Ramona and Beezus: A Movie Review


This may just be my low expectations speaking, but I saw Ramona and Beezus the other day and was quite delighted with it. It had the makings of a very cliched children's movie. A puckish little girl feels misunderstood at home and at school, and her every effort to straighten up and fly right is thwarted by misfortune and misguided enthusiasm. But Ramona and Beezus rises above the cliches and speaks some real wisdom. Ramona feels misunderstood, but as it turns out she's the one who misunderstands. Her wise, kind parents understand her quite well, and the main movement of the story is Ramona's coming to understand how much she's loved. Sometimes it seems that every live-action children's movie made in the last thirty years involves inattentive parents following their own pursuits at the expense of their children's happiness until finally, in a climactic moment, they see how wrong they've been and apologize to the kids. At the climactic moment of Ramona and Beezus, Ramona tells her parents that she's sorry, and the parents don't--get this--don't say, "We're sorry, honey. You were right all along." I almost got up to adjust my television set. I thought at first that maybe the DVD player had skipped. If I'm not mistaken, the parents do apologize elsewhere in the movie (at appropriate times), but it was refreshing to see a movie that hinged on a child gaining wisdom rather than parents seeing the light. And it's such beautiful wisdom that Ramona gains. She learns that she is her father's treasure, that he thinks about her all the time. I'm sorry to spoil the ending, but it really is lovely.

I'll tell you why I like this story so much. We all think we want to be proven right. But when it comes to finding real joy, my money is on those moments when I'm proven wrong--when my vision of the universe and my place in it turned out to be too limited. There's a certain pleasure in saying, "I told you so." Too many kids' movies play to that small pleasure. There's a bigger, wilder pleasure in being able to say, "Who'd have thought?" Ramona, perhaps, would have gotten some satisfaction out of having her parents say, "You were right, we were wrong." But she got much more joy in saying, "What a fool I've been! They've loved me all along."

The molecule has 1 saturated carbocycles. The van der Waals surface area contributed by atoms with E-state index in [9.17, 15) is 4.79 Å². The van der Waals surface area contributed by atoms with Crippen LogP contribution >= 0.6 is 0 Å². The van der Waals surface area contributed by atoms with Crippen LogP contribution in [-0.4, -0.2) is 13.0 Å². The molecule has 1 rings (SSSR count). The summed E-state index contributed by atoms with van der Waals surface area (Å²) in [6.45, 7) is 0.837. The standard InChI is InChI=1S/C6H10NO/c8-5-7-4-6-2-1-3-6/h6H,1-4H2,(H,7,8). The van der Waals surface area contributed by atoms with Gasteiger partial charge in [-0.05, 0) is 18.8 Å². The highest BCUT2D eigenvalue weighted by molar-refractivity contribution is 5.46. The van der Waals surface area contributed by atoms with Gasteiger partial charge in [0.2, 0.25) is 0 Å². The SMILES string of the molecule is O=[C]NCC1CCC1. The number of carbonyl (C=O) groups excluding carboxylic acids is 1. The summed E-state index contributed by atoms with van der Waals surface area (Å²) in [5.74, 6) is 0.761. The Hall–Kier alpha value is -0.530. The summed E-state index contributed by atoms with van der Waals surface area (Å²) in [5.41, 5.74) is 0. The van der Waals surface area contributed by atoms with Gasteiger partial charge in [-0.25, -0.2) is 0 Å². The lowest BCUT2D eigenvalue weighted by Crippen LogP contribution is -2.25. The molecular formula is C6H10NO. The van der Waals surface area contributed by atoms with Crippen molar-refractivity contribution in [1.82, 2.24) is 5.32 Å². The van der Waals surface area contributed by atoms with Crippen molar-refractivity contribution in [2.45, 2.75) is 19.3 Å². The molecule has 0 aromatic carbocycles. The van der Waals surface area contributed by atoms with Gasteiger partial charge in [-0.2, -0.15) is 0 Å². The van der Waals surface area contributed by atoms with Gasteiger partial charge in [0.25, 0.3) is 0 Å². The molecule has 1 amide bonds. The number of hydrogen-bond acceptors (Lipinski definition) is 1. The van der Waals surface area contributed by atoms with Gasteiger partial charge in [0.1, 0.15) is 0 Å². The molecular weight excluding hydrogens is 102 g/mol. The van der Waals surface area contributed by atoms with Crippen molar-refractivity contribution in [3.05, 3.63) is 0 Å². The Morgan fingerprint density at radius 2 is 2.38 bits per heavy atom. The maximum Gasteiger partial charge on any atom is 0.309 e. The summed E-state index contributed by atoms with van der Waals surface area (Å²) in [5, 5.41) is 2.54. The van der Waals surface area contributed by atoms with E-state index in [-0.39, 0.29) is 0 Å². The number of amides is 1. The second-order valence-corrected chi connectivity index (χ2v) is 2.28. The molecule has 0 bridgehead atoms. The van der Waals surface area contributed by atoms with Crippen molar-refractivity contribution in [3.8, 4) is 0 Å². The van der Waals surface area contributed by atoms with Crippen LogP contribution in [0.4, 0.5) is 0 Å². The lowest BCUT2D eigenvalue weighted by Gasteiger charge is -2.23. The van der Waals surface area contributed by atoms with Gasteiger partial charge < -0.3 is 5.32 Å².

Joey King, the girl who plays Ramona, is a gifted little actress. It was 18-year-old Selena Gomez (Beezus) who reconciled my teenage boys to the idea of sitting through Ramona and Beezus, but after the fact even they had more to say about Joey King than Selena Gomez. I haven't read Beverly Cleary's Ramona stories, so I've got nothing to say about the movie's faithfulness to the books. Maybe some of you know both the movie and the books and can speak to that.

There were a few false notes in the movie. I was surprised to see a nine-year-old who didn't know any bad words that were any badder than "Guts!" There is a little bit of teenage kissing, which was a little bit more than I was expecting in a G-rated movie. There are definitely moments when Ramona and Beezus looks and feels like all the other live-action suburban children's movies you've ever seen.  But on balance, I liked this movie a whole lot more than I had planned to.

I also loved True Grit.